[
{"_key":"http://example.org/","title":"This is test record 1!"},
{"_key":"http://example.net/","title":"test record 2."},
{"_key":"http://example.com/","title":"test test record three."},
{"_key":"http://example.net/afr","title":"test record four."},
{"_key":"http://example.org/aba","title":"test test test record five."},
{"_key":"http://example.com/rab","title":"test test test test record six."},
{"_key":"http://example.net/atv","title":"test test test record seven."},
{"_key":"http://example.org/gat","title":"test test record eight."},
{"_key":"http://example.com/vdw","title":"test test record nine."},
]
# [[0, 1337566253.89858, 0.000355720520019531], 9]

The second element of the result indicates how many records were successfully loaded. In this case, all the records are successfully loaded.

Let's make sure that these records are correctly stored.

Execution example:

select --table Site
# [
#   [
#     0,
#     1337566253.89858,
#     0.000355720520019531
#   ],
#   [
#     [
#       [
#         9
#       ],
#       [
#         [
#           "_id",
#           "UInt32"
#         ],
#         [
#           "_key",
#           "ShortText"
#         ],
#         [
#           "title",
#           "ShortText"
#         ]
#       ],
#       [
#         1,
#         "http://example.org/",
#         "This is test record 1!"
#       ],
#       [
#         2,
#         "http://example.net/",
#         "test record 2."
#       ],
#       [
#         3,
#         "http://example.com/",
#         "test test record three."
#       ],
#       [
#         4,
#         "http://example.net/afr",
#         "test record four."
#       ],
#       [
#         5,
#         "http://example.org/aba",
#         "test test test record five."
#       ],
#       [
#         6,
#         "http://example.com/rab",
#         "test test test test record six."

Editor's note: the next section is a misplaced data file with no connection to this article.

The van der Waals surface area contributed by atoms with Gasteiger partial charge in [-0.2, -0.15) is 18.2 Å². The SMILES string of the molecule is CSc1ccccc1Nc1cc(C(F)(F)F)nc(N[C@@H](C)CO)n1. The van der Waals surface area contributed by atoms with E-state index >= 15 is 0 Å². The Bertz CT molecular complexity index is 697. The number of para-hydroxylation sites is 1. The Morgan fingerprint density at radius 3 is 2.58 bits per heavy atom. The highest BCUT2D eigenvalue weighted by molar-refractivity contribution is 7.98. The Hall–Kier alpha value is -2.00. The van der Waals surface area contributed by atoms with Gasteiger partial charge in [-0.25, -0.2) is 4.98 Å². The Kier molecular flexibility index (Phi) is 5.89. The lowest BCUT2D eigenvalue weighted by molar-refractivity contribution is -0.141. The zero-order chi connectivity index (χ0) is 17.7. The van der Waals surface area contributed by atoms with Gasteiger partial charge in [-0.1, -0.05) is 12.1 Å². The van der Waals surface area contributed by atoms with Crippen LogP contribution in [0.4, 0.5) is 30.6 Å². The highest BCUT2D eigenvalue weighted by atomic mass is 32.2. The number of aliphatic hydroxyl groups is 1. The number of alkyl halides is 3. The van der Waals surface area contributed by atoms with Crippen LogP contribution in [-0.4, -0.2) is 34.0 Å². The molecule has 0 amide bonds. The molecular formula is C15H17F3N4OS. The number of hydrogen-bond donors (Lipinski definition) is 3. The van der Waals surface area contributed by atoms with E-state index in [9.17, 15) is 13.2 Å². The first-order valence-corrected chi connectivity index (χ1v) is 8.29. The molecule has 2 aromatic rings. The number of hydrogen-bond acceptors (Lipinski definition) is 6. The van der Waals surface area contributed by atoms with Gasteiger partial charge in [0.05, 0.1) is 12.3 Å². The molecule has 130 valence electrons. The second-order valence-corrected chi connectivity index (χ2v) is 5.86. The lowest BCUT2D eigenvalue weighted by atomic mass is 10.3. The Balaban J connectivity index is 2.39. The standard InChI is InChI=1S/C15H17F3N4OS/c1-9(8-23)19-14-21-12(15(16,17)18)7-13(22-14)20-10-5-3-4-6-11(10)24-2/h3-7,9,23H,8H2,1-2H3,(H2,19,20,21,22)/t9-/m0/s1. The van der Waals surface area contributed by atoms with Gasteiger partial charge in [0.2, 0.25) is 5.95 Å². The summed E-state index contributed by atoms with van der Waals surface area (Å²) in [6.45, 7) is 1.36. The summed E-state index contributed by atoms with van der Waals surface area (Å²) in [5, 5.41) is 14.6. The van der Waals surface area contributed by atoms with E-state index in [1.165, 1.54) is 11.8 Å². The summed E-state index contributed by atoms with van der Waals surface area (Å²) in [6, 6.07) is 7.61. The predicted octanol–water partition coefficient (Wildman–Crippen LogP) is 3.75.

#       ],
#       [
#         7,
#         "http://example.net/atv",
#         "test test test record seven."
#       ],
#       [
#         8,
#         "http://example.org/gat",
#         "test test record eight."
#       ],
#       [
#         9,
#         "http://example.com/vdw",
#         "test test record nine."
#       ]
#     ]
#   ]
# ]

4.1.9. Get a record

A select command can search records in a table.

If a search condition is specified with a query parameter, a select command searches records matching the search condition and returns the matched records.

Let's get a record having a specified record ID. The following example gets the first record in the Site table. More precisely, the query parameter specifies a record whose _id column stores 1.

Execution example:

select --table Site --query _id:1
# [
#   [
#     0,
#     1337566253.89858,
#     0.000355720520019531
#   ],
#   [
#     [
#       [
#         1
#       ],
#       [
#         [
#           "_id",
#           "UInt32"
#         ],
#         [
#           "_key",
#           "ShortText"
#         ],
#         [
#           "title",
#           "ShortText"
#         ]
#       ],
#       [
#         1,
#         "http://example.org/",
#         "This is test record 1!"
#       ]
#     ]
#   ]
# ]